Why we still need evidence for inclusion and diversity

The business and moral case for diversity has long been made. With a widespread belief that diversity and inclusion is good for business, and is simply the right thing to do, why do we need to continue to investigate the evidence on diversity and inclusion?

Taking an evidence-based approach

Whilst organisations are increasingly paying attention to diversity, the pace of change is slow. Its clear barriers to equality still exist- and these barriers are not easy to dismantle. So, we still need evidence based recommendations that will guide our efforts. Our recent report, Diversity and inclusion at work: facing up to the business case, brings together a huge body of research (full details of the papers we appraised can be found in the research’s technical report). However, we found little randomised and controlled research on intervention effectiveness, barring diversity training; we need more research in this area to test what sort of targeted action really works.

The case for diversity

Next up is the evidence for the diversity business case. Of course, we want to find support for the idea that diversity is good for business- not least because there’s a risk that negative results might deter organisations from pursuing diversity (Eagly, 2016). But, some research highlights that the diversity-performance relationship is not consistent across industry, amongst other factors (Joshi and Roh, 2009). In other words, context is hugely important, and broad brush claims about diversity outcomes hide a more nuanced picture.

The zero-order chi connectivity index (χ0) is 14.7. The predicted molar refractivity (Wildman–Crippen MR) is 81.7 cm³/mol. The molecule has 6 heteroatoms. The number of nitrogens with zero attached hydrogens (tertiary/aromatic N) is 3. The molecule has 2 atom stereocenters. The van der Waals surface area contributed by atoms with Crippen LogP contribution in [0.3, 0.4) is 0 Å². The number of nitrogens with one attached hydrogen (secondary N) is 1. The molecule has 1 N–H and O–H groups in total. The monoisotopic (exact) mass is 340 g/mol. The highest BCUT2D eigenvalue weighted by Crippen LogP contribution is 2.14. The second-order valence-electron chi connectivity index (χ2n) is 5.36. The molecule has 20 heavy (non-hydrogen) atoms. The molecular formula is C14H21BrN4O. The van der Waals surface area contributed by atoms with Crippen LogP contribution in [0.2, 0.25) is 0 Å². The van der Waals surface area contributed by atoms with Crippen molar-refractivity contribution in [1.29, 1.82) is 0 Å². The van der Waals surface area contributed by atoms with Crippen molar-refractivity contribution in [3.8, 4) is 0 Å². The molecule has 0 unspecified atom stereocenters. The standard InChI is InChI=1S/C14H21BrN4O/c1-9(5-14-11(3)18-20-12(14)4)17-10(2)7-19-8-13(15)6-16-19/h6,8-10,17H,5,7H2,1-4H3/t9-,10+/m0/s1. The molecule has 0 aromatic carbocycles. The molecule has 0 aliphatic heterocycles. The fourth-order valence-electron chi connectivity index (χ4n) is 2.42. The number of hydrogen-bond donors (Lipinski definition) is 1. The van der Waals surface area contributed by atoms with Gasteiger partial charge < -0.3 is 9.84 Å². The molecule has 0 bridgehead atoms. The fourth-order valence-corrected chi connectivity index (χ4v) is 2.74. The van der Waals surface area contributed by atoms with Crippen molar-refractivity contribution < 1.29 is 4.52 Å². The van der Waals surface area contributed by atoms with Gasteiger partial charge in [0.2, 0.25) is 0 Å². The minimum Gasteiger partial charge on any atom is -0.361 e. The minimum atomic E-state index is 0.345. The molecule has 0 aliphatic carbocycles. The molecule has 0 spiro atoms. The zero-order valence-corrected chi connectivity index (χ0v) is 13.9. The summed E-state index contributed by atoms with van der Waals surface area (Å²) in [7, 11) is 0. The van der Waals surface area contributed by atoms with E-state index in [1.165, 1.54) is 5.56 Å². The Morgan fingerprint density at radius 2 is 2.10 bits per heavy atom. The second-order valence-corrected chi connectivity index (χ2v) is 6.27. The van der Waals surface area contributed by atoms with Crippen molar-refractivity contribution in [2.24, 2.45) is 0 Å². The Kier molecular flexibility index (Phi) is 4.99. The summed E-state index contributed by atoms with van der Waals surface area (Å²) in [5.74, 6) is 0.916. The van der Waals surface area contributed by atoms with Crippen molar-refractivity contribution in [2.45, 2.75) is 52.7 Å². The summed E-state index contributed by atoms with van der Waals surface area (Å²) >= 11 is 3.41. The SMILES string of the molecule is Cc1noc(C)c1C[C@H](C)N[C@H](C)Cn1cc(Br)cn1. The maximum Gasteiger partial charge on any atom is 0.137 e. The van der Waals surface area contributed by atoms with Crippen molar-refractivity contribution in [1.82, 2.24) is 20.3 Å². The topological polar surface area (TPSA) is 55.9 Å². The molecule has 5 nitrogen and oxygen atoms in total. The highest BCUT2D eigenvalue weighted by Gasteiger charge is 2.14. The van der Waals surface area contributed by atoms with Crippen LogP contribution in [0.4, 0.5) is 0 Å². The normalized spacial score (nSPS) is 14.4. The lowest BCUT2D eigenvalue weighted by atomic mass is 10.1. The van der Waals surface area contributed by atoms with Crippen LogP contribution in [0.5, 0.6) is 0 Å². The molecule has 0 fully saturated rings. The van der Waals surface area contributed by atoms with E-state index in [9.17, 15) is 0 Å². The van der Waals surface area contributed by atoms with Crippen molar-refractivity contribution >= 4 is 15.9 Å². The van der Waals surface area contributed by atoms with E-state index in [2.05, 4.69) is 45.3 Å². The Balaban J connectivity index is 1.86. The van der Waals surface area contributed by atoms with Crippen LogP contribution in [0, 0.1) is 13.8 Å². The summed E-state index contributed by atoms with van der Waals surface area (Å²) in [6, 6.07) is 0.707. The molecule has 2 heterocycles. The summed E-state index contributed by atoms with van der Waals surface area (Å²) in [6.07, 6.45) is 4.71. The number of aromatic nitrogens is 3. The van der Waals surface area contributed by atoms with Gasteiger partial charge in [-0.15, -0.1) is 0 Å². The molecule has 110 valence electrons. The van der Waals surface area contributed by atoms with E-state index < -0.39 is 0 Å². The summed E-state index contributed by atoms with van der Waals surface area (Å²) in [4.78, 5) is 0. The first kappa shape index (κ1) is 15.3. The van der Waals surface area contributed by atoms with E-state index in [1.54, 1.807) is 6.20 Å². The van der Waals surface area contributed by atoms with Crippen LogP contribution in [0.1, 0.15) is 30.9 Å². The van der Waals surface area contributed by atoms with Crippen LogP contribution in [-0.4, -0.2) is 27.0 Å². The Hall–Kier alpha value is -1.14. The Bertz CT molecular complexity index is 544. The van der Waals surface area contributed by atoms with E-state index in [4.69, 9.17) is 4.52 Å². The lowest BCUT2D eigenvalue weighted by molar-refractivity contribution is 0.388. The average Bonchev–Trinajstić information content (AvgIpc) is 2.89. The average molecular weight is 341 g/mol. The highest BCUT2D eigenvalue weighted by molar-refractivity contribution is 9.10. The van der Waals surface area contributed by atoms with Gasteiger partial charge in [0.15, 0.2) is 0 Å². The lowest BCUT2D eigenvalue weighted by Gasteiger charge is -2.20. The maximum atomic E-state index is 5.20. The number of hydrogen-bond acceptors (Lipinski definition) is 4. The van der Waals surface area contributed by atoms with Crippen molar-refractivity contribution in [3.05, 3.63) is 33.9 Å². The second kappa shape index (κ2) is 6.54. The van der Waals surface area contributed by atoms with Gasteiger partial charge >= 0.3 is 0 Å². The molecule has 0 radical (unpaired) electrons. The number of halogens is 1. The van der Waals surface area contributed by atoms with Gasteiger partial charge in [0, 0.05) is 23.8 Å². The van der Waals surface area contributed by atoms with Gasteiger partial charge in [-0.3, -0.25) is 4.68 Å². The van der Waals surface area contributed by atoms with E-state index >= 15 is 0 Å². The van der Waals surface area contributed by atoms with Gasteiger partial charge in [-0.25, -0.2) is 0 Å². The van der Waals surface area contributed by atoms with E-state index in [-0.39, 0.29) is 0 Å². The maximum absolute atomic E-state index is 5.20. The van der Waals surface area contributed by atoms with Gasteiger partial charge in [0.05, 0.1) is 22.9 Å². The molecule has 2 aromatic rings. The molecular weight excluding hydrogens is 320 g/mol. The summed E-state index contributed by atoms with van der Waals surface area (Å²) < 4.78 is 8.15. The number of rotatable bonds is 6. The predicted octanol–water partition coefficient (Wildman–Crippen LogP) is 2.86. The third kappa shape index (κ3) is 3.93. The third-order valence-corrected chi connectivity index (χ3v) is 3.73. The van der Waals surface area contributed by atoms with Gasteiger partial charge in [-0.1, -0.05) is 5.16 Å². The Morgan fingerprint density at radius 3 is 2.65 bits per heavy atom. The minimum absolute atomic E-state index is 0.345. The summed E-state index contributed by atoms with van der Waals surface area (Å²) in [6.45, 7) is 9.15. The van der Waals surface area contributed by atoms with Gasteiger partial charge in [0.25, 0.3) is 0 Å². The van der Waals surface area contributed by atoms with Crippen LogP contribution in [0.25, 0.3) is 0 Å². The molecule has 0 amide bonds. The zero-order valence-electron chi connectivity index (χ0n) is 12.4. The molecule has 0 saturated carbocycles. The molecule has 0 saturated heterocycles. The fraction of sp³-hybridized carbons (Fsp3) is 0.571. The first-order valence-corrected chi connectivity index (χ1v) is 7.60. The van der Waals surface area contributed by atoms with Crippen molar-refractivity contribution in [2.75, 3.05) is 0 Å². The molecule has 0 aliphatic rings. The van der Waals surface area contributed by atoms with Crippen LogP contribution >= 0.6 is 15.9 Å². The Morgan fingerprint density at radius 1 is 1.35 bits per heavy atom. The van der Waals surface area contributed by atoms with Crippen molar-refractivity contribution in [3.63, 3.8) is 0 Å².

Whilst we know that employers should be diverse and inclusive, we still need to understand the outcomes of diversity, and perhaps more importantly, when we might expect these outcomes. Work is a complex business, and there are many practices and processes that influence the impact of diversity. We need to continue to research this relationship, so we understand the individual, organisational and wider societal factors that allow everyone to thrive.

Broadening the business case

We’ve talked about performance outcomes for organisations- what about employees? There’s a huge amount of research devoted to the diversity business case, so we hear far less about how diversity can benefit individuals.

Unsurprisingly, research highlights that subtle and direct discrimination is harmful to employees . Businesses must have a zero tolerance approach to discrimination, but beyond this basic obligation to provide a safe place to work, there are many positive benefits to be gained from taking a more active approach to diversity.

Promoting inclusion, where everyone is valued and can participate at work, will have real benefits for employees (and for the organisation, through retention). Let’s strengthen the case for diversity by having a broader view in our research and practice; everyone should reap the benefits. The people profession have a great opportunity to bring this human perspective back into the diversity conversation.

It seems that there’s been a focus on proving diversity is a good thing for business- which has been necessary to galvanise change. But, when we increase diversity representation, we don’t automatically decrease some of the challenges faced by under-represented groups at work. We need to shift our focus and continue to build on the evidence base on what works, for when, and for who. By continuing to investigate how to tackle inequality and make work inclusive, we will see real, sustainable change in businesses.